H. Kalubanda, a professional banker who functioned at a senior level, passed away recently following a brief illness – barely two weeks between diagnosis and death.
Kalubanda, KB to his friends, passed out from Peradeniya in 1959 having read for a general degree with economics as a subject. After his early education in village school, he joined Ibbagamuwa Central where he continued his studies until he gained university admission. He was among the first flowers to blossom from the free education system to which many of us owe much. Selection to university was a great achievement in those far away days. The priest of his village temple, a close kinsman, having warmly congratulated and offered his blessings, insisted on one thing: that he should never change his name – an injunction he dutifully complied with. He remained to the last-Kalubanda.
After graduation, KB had a stepping-stone teaching assignment at Kegalu Vidyalaya from where he proceeded to the Official Languages Department as a translator. When the newly-established People’s Bank sought promising graduates for its expanding network, KB got a chance of joining the bank service as a graduate trainee. Thereafter, it was a slow but steady advancement to the very summit, having passed all banking examinations then conducted by London Institute of Bankers – the first in his batch to do so; he retired as Senior Deputy General Manager. Along with colleagues of his vintage, there was unfortunately a lingering discontent that they were left in the lurch in regard to glaringly-disproportionate ‘pensions’ those who followed reaped. True to the good nature that characterised him, as he got established in life, he supported his siblings by guiding their children, enabling some of them to enter legal and accountancy professions.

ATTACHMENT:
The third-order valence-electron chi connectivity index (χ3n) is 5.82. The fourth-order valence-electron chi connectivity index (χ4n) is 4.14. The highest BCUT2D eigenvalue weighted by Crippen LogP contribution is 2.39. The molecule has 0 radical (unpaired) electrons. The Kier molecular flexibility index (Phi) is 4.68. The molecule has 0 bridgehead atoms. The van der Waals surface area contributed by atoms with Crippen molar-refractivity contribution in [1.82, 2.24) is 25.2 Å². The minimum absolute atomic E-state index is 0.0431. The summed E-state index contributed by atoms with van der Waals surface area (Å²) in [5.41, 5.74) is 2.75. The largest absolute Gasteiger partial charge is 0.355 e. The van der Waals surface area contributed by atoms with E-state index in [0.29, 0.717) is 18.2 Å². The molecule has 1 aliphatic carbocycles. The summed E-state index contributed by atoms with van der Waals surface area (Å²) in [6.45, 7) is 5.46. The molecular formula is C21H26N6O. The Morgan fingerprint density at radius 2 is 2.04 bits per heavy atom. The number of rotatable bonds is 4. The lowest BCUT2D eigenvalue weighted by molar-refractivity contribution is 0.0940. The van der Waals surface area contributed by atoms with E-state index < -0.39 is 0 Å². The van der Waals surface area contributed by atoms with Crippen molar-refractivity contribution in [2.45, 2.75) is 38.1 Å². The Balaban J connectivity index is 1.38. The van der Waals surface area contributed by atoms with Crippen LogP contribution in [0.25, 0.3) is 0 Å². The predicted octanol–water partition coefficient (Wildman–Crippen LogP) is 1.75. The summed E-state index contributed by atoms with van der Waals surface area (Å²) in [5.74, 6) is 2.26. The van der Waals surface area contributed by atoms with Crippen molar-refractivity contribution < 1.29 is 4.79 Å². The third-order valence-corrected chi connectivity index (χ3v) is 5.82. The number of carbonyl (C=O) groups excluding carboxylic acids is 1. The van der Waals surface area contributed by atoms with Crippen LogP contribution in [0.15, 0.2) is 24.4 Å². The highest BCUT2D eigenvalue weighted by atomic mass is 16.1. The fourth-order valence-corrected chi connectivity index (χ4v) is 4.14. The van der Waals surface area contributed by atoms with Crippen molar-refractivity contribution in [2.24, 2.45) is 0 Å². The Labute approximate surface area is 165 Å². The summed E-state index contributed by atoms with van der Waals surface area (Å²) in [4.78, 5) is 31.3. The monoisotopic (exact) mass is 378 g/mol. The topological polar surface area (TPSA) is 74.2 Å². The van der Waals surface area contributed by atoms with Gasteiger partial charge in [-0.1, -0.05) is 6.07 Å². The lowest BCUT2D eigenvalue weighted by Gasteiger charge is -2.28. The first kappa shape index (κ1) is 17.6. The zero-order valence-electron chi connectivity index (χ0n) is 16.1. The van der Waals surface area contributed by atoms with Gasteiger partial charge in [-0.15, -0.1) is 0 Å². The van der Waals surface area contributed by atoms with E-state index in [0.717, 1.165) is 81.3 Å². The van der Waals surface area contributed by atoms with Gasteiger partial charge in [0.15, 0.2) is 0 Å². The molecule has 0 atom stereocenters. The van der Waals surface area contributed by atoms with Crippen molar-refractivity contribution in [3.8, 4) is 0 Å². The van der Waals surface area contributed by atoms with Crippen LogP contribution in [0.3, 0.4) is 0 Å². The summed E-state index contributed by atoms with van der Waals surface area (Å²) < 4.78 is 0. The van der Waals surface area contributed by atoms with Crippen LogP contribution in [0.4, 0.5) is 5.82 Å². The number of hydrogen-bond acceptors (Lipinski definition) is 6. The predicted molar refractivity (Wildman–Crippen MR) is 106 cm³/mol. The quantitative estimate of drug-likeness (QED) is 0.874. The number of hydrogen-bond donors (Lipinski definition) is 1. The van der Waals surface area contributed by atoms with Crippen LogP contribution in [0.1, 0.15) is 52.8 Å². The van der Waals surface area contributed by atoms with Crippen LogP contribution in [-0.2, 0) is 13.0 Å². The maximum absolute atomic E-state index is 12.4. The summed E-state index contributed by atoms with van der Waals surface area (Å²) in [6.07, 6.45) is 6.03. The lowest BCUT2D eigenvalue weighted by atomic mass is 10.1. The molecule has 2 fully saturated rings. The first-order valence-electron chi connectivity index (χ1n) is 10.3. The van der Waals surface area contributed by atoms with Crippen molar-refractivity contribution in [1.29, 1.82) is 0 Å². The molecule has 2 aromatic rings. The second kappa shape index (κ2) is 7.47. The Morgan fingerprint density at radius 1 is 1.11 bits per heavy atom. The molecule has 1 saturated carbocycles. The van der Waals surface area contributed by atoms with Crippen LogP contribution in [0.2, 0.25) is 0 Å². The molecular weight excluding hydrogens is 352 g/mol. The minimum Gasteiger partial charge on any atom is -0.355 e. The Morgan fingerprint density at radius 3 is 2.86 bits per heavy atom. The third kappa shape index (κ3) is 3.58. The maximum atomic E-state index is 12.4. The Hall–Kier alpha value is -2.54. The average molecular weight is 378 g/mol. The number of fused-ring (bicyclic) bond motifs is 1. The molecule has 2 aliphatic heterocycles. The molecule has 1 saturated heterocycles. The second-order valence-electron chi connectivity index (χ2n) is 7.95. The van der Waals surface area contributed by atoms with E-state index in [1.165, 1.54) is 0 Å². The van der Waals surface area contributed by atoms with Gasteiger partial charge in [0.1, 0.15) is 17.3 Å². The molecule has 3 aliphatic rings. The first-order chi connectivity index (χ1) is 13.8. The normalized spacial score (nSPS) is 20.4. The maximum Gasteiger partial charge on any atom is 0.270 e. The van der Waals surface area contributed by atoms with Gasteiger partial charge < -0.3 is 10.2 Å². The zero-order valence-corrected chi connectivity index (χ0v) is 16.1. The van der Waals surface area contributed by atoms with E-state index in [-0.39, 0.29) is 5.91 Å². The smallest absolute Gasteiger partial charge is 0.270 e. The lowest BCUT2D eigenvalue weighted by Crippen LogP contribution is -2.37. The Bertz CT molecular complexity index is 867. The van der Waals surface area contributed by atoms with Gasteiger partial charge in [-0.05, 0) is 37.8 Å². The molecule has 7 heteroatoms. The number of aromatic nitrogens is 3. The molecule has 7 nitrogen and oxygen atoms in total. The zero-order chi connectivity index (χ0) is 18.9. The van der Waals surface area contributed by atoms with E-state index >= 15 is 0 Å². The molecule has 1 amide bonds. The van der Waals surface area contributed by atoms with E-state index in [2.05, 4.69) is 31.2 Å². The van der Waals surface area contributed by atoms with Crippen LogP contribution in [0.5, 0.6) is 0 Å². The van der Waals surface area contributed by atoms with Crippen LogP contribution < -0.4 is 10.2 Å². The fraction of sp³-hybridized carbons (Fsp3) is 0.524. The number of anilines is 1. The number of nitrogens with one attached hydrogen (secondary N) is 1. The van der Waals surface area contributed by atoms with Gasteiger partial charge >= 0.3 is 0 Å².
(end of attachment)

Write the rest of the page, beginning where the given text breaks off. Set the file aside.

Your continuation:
KB was a dynamic person capable of hard work. At retirement, he resorted to translation, putting his abilities in both Sinhala and English to good use.
KB was a keen observer of political and economic landscapes. He intervened from time to time, through the daily press, to protest against certain developments which he judged, according to his lights, as harmful to the country’s future.
His family life commenced when he married Nanda Balasuriya, a teacher from a well-established family in Dewalapola. It was great solace to him that he was surrounded by his daughter and grandchildren in recent days as his wife was in bad health. KB took delight in the company of his close circle of friends. The get-togethers he arranged for them provided an opportunity to relax.
KB took his religion seriously, going to the extent of working for a master’s degree in Buddhist philosophy. The departure of a close friend of over sixty years is a matter of great sorrow. But sure knowledge that his life without blemish would assure him a good birth is consoling. His family and friends wish him the bliss of Nirvana in the Buddhist tradition.
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